A Q&A with Composer Amanda Cawley

  1. How did you get into music and storytelling, and what inspires you to write? 

    I knew I wanted to be a composer from about 8-years old when I got my first keyboard. I was always writing my own tunes, and my parents really encouraged it; my dad even bought some XLR cables, microphones and a Cubase software to help me record my first album when I was 10 years old. Like many others born in the 90s, I grew up watching Disney animated films, I absolutely fell in love with film music after watching the Lion King, Toy Story, Mulan and all the classics. I would listen to the soundtracks over and over and was fascinated with how music brought the world to life. Growing up, my heart stayed set on film music and I spent my teen years dissecting Howard Shore’s Lord of the Rings score, along with many Danny Elfman scores. I’m lucky in that I always knew I wanted to be a film composer. I wanted to be a part of these rich lavish worlds that were boundless and help create that for other people too since it was such a gift in my life. I now take inspiration from whichever project I’m working on. I get lost in the story, in the setting, and listen to what’s being said, using my voice as a composer to enhance the project and build the world even deeper.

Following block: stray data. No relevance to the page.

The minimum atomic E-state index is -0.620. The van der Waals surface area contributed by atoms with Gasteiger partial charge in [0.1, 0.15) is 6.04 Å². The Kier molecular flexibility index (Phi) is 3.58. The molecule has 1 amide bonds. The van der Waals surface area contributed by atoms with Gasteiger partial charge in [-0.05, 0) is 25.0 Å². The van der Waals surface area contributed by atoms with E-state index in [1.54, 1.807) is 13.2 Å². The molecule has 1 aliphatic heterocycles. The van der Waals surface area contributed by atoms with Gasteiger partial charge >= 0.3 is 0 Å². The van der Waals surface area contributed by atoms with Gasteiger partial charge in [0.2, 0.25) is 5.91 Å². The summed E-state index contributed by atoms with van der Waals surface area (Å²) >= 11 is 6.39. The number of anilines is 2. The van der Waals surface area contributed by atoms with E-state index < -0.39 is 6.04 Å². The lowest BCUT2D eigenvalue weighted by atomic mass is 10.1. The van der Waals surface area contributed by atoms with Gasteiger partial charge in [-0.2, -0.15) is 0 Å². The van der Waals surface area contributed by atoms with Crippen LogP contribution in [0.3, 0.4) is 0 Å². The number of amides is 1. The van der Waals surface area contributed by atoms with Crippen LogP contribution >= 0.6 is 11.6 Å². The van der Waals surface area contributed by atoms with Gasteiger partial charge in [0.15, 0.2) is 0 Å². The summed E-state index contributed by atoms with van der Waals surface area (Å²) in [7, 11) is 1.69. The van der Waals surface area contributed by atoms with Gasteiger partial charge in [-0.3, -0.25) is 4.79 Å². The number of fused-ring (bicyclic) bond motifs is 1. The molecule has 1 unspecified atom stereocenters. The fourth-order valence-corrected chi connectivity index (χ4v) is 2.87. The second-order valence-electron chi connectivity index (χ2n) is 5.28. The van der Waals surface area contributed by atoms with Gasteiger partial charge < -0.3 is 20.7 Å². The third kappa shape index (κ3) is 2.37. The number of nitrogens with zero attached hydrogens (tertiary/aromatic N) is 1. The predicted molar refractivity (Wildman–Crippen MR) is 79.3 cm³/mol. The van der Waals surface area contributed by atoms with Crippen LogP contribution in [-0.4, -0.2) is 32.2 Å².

2. Your music is incredibly versatile, in both orchestration and feel, ranging from large-scale epic music, to very intimate and emotional moments. It feels like every track takes the listener on a big adventure. Can you discuss how you ‘world-build’ through music? How do you find the right elements and soundscape for each project?